Sonora, CA…Tuolumne County has had confirmed cases of the deadly virus: distemper. Puppies and dogs most often become infected through airborne exposure (through sneezing or coughing) to the virus from an infected dog or wild animal. The virus can also be transmitted by shared food and water bowls and equipment. All dogs are at risk but puppies younger than four months old and dogs that have not been vaccinated against canine distemper are at increased risk of acquiring the disease.
Initially, infected dogs will develop watery to pus-like discharge from their eyes. They then develop fever, nasal discharge, coughing, lethargy, reduced appetite, and vomiting. As the virus attacks the nervous system, infected dogs develop circling behavior, head tilt, muscle twitches, convulsions with jaw chewing movements and salivation (“chewing gum fits”), seizures, and partial or complete paralysis. The virus may also cause the footpads to thicken and harden, leading to its nickname “hard pad disease.”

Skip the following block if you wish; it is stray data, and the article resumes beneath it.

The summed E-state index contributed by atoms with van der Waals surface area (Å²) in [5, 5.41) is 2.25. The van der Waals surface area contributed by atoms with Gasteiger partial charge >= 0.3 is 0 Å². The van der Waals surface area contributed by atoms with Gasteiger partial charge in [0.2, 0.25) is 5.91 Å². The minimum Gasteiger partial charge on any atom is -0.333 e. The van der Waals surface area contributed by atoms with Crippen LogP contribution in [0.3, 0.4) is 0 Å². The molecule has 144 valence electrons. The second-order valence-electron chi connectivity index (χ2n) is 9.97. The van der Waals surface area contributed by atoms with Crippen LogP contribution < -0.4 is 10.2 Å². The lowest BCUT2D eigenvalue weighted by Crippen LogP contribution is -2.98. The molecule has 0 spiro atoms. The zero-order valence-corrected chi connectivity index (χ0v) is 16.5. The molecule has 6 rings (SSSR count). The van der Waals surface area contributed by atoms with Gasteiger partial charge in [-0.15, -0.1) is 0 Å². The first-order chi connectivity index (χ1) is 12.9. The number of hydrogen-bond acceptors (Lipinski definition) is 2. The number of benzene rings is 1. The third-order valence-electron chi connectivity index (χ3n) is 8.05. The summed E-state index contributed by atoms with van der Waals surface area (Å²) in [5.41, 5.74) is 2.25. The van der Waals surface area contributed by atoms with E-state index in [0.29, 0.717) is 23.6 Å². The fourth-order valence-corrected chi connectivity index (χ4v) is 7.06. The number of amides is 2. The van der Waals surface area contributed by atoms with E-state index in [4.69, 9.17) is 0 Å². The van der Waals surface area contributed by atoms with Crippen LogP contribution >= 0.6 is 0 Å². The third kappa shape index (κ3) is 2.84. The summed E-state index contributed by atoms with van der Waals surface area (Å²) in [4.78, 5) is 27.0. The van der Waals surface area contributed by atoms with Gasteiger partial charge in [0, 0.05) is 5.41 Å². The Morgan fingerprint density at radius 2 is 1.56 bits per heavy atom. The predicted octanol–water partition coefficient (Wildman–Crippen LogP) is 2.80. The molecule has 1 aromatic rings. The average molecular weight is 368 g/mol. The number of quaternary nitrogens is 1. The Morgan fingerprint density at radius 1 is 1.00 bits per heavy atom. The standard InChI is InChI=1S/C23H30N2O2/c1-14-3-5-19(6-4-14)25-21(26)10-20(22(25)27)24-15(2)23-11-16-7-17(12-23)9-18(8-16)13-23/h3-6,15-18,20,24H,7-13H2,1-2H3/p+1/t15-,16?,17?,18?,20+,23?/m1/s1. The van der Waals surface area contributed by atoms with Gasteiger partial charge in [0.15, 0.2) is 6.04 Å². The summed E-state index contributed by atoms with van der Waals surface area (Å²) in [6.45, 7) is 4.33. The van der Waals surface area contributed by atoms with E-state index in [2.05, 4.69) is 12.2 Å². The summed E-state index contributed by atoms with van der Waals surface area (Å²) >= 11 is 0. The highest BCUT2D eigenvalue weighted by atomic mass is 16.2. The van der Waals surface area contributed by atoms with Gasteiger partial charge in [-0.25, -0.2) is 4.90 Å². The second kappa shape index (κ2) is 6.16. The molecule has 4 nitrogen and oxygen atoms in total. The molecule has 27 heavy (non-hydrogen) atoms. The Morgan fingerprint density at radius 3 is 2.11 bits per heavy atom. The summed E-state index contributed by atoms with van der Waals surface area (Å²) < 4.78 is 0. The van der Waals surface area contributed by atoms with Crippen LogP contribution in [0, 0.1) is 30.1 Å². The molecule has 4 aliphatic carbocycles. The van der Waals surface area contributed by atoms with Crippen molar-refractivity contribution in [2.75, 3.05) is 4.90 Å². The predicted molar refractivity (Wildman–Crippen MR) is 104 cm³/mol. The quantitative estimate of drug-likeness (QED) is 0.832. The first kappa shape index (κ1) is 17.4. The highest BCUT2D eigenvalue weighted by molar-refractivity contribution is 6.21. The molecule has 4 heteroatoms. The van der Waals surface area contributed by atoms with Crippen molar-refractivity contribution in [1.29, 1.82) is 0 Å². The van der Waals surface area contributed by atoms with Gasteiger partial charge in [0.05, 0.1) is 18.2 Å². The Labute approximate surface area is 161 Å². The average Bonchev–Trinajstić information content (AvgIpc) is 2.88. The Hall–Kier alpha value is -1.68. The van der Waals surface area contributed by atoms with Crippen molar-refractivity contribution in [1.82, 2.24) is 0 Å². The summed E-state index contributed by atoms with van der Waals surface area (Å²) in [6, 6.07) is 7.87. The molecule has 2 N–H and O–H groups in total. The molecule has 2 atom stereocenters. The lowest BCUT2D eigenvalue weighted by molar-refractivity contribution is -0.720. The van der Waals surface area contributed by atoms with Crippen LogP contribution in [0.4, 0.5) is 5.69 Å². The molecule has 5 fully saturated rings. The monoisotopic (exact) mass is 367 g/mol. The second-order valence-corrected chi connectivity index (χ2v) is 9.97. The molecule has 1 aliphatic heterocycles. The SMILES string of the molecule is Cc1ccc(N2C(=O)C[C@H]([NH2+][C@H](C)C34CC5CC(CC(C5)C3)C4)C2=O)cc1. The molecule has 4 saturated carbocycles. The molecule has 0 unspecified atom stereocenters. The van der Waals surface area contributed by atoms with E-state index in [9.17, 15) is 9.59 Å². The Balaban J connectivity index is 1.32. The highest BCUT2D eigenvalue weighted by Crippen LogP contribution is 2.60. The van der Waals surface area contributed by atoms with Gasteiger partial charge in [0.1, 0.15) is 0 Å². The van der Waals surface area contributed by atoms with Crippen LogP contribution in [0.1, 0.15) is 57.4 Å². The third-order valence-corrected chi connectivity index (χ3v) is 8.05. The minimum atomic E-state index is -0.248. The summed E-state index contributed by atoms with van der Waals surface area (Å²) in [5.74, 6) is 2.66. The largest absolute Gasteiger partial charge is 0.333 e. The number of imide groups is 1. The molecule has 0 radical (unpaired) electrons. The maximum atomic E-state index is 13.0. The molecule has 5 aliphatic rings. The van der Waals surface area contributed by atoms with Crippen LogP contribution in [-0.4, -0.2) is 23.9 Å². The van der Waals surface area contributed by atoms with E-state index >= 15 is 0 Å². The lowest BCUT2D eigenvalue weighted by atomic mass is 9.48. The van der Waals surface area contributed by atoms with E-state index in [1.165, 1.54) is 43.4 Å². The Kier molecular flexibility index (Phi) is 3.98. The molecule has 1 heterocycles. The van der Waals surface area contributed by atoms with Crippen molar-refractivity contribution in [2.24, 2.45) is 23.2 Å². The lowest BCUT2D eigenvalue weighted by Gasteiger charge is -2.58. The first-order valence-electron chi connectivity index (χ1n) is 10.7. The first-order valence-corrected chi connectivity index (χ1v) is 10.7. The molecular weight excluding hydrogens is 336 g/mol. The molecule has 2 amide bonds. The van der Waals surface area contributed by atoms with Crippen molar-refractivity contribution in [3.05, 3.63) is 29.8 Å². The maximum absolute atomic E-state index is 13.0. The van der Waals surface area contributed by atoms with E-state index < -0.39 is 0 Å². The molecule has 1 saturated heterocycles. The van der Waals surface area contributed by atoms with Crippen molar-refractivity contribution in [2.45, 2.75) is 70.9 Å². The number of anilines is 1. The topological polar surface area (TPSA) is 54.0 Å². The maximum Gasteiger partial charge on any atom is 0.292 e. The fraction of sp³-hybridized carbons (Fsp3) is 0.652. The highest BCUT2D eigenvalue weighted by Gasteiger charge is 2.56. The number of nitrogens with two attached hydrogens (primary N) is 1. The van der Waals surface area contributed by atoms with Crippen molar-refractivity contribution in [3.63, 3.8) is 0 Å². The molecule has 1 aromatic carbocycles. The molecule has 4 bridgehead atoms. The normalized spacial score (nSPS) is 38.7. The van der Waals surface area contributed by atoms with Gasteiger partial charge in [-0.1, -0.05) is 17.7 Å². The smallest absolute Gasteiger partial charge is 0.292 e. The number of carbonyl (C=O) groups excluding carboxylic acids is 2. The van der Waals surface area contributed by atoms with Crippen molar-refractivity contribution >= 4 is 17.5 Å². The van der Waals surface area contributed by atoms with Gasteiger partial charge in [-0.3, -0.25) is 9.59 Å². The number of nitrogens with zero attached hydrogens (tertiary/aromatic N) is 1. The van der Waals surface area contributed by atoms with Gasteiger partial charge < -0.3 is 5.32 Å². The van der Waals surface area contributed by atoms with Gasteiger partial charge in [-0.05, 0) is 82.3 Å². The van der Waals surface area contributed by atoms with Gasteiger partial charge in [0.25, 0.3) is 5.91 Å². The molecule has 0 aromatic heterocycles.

In wildlife, infection with canine distemper closely resembles rabies.
Distemper is often fatal, and dogs that survive usually have permanent, irreparable nervous system damage.
There is no cure for canine distemper infection. Vaccination is crucial in preventing canine distemper. Talk to your vet today if you believe that your pet is due for its vaccination. To prevent distemper take these precautionary steps:
Avoid gaps in the immunization schedule and make sure distemper vaccinations are up to date.
Avoid contact with infected animals and wildlife
Use caution when socializing puppies or unvaccinated dogs at parks, puppy classes, obedience classes, doggy day care and other places where dogs can congregate.
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